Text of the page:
There was once a sailor who was just promoted to commander of the ship.
Before handing over the ship to, the former commander (who had been leading the ship for 10 years) handed the incoming commander a large manual for things not to do as Commander. Staring at the massive book, the incoming commander asked what it was.
“That book contains the mistakes you need to avoid. Each of those mistakes cost the life of at least one sailor...As commander of this ship, you’re going to fail and unfortunately you may need to add to the lessons of this manual in the future. The important thing is to not fail by repeating any of these mistakes. If you do, those lives will be on your hands”.
I was recently told this story and it got me thinking. We all should be failing, but we shouldn’t be failing in ways that we could have avoided with a little bit of research. We should be failing because we’re pushing the borders of our capabilities and moving into uncharted territories, not because of our failure to study the mistakes of others.
With small risks, there’s little harm in putting yourself out there. Walking up to a girl, asking her out, and getting rejected isn’t a potential failure you need to avoid or consult someone on.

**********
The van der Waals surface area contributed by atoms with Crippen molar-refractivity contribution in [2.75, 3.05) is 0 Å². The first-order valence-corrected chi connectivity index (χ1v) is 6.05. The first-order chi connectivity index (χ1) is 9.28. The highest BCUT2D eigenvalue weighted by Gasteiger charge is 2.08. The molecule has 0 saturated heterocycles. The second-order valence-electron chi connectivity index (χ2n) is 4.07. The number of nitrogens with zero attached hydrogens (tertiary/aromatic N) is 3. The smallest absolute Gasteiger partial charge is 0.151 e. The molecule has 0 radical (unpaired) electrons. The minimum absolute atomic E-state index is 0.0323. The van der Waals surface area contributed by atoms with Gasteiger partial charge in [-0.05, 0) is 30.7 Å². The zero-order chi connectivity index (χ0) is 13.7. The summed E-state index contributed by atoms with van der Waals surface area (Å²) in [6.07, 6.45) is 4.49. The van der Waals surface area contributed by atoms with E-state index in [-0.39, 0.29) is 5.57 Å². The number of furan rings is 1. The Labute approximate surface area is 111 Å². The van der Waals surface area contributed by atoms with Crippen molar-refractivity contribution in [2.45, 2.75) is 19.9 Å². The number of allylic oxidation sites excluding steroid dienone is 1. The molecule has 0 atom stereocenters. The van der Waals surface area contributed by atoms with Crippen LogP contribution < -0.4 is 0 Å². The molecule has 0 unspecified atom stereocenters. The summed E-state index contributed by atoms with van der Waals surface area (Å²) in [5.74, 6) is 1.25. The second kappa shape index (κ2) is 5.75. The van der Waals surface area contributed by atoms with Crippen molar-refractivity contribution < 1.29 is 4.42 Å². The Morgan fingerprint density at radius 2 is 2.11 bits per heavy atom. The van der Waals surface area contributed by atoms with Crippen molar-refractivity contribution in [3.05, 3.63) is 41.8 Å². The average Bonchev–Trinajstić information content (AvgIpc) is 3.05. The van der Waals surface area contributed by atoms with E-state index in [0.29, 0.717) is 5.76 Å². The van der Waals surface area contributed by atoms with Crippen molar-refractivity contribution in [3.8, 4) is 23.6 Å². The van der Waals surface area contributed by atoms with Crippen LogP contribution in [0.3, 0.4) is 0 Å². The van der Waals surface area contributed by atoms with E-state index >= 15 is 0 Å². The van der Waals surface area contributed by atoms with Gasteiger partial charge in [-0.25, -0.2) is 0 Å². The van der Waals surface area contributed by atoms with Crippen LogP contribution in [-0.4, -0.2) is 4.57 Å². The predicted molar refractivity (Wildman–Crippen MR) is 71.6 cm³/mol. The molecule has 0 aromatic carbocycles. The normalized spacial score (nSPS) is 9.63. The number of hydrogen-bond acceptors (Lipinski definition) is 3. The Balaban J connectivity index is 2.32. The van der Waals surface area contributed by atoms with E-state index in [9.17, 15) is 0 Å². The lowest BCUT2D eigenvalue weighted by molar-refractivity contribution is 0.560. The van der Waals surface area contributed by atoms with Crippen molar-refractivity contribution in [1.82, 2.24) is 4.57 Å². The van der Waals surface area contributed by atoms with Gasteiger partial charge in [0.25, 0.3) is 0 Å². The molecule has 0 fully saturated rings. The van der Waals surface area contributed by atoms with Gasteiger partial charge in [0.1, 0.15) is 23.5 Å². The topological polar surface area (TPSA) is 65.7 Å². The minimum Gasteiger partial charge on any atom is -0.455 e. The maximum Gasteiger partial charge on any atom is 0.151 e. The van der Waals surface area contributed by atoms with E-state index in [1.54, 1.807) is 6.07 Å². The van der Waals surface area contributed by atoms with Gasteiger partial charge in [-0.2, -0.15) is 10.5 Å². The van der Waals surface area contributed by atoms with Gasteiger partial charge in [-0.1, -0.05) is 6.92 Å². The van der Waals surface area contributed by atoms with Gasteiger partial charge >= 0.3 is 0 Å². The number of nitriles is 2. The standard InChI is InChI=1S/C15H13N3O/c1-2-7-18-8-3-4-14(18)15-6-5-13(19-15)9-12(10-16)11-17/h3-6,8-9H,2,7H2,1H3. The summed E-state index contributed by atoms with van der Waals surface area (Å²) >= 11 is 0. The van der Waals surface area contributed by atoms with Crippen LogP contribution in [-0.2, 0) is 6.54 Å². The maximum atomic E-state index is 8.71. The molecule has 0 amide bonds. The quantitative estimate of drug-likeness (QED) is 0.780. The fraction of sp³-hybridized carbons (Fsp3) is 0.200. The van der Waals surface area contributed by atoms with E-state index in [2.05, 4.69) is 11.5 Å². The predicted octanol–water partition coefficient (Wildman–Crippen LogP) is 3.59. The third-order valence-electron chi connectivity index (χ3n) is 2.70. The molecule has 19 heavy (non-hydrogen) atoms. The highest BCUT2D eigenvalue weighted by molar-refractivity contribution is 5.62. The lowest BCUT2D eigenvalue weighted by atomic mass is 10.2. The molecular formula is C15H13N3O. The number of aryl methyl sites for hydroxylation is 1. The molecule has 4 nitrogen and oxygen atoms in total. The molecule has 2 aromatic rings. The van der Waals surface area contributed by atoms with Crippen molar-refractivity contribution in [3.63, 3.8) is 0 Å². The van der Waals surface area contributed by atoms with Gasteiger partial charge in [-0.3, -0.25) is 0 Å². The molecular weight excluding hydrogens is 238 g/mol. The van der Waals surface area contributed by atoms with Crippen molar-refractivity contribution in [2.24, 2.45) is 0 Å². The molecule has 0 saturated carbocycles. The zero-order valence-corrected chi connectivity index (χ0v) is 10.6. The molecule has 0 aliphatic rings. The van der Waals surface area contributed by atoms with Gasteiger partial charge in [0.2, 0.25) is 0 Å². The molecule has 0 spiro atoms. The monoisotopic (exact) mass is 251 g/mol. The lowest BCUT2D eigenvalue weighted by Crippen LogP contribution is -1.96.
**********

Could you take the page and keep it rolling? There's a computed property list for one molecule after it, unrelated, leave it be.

With bigger risks, it’s a different story. Those big risks aren’t something you should jump into - they’ve likely been taken by many before you, and there is likely wisdom you can tap into.
It’s helpful to have a smart group of people, or a coach, you can run your risks by. People who can offer perspective and ask you questions you aren’t asking yourself. Mentors, friends, and coaches can help you see your blind spots.
When doing this, be careful about who’s opinion you consult. Different people should be consulted for different things. Parents and friends aren’t always the people we should ask. They may be comfortable people to talk to, but that won’t necessarily help you in every situation.
The point is that you shouldn’t be afraid to take risks and fail, as long as you are smart about it. Don’t make big mistakes that are avoidable. Build your own book of wisdom by talking with people and learning more. Find mentors or a coach to consult. Don’t leave decisions up to your brain alone.
On an actionable level, I invite you consider the failures you have been avoiding on a day to day basis that might be holding you back from growing. By the way, every one of us does this in some capacity because it’s how our brains are wired.
Is it talking to a cute stranger on the street? Is it having a tough conversation at work? Is it deciding not to post on social media out of fear of what others might think?
What small risk can you take today that will help you grow and move towards your goals? Stop holding yourself back. Just do it!